lessons

Umphrey’s McGee Sectional Workshop

“Hajimemashite”

Kris Myers: Lastly, we brought an oldie but goodie from the ancient Umphrey’s archive and rerecorded it with a chamber string ensemble. It is entitled “Hajimemashite,” and it’s a feel-good rock/pop tune with some folkier elements to the vocals. I wanted more of a direct mike sound on the drums with clear and focused overheads to pick up clear cymbals. In the second verse, I felt that the instruments needed to add some kind of rhythmic motif or cadence underneath the vocals, so I wrote this rhythmic cadence right then and there in the studio before we did a few takes. To my surprise, the string players who added parts later picked up on the hits, and they played it as well, adding a whole other dimension to the verse. I was thrilled that it worked out!

The ending of this was similar to “Search 4” in that it ended with Jake burning a solo to the end, so I was able to have some room for reaching out with the soloist. This can be a great thing, but it can also be a risky thing if what you’re going for doesn’t match with the soloist’s direction. This is why it is extremely important to listen to the soloist’s direction by playing similar dynamics and rhythmic phrases on the kit, all the while still pushing the soloist with confidence and taste.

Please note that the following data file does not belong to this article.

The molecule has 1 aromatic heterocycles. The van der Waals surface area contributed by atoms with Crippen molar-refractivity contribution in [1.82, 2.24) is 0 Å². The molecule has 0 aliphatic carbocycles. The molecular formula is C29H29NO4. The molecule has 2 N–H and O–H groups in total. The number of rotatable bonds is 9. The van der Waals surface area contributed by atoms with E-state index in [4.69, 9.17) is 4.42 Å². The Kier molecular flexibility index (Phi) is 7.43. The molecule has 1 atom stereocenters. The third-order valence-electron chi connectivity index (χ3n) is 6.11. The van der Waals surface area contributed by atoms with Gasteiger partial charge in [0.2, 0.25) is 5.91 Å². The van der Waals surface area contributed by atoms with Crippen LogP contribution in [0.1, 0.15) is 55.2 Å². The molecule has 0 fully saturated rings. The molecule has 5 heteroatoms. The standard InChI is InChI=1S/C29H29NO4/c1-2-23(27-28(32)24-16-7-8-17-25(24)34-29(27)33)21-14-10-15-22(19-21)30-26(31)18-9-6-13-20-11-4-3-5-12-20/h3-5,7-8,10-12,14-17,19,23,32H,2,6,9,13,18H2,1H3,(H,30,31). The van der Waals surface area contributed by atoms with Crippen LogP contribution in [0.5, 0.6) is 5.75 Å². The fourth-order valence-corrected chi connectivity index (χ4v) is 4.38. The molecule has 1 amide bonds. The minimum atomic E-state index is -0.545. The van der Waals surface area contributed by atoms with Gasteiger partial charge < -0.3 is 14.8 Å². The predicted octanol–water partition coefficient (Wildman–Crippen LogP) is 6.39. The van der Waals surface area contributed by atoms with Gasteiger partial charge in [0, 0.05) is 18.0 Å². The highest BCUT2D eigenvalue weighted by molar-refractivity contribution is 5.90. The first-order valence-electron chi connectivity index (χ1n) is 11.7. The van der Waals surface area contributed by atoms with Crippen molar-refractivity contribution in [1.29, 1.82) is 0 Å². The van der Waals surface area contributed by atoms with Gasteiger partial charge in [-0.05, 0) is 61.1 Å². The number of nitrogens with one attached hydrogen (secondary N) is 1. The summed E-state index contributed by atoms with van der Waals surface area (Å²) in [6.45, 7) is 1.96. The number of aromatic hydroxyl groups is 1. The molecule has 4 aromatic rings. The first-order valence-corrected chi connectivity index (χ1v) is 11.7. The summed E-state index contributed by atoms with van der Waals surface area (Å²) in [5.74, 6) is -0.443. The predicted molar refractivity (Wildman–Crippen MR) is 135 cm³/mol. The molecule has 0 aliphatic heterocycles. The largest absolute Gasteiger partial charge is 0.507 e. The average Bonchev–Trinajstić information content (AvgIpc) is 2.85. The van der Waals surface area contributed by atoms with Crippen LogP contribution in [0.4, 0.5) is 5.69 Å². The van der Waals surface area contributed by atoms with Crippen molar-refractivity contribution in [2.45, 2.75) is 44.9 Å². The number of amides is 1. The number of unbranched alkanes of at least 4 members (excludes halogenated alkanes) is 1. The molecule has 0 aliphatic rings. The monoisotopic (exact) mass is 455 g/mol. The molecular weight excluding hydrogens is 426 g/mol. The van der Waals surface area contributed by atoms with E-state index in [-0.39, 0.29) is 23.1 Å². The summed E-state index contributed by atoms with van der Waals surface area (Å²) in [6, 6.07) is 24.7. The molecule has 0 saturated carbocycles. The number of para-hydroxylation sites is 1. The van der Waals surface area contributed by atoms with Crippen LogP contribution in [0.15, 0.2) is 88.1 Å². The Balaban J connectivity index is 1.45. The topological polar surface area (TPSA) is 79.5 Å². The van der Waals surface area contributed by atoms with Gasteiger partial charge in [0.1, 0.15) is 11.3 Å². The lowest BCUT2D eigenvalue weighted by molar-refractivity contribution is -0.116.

I have to give a ton of credit to our producer, Manny Sanchez, for making each and every drum sound on this album come to life — or I should say larger than life! Even though Andy and I played rather simple, straight-ahead grooves on most of this album, we have a great producer and engineer to work well with our direction, and I couldn’t think of a better guy to work with than Manny. He takes the time to learn your style, and embraces it, but still takes you even further into sonic bliss by bringing a variety of room mikes into the mix. Using various mike techniques gives you so many options to choose from, whether it’s an open, Bonhamesque sound with a few 57’s a few feet from the kit, or direct miking for a super dry, focused sound like a Boz Scaggs album. It all depends on what you’re going for, and I got a lot of support and inspiration from my bandmates as well as Manny and Kevin Browning, our long-time engineer and producer of past albums. I really had a great time recording this album, and I hope you enjoy it as well.

Kris Myers

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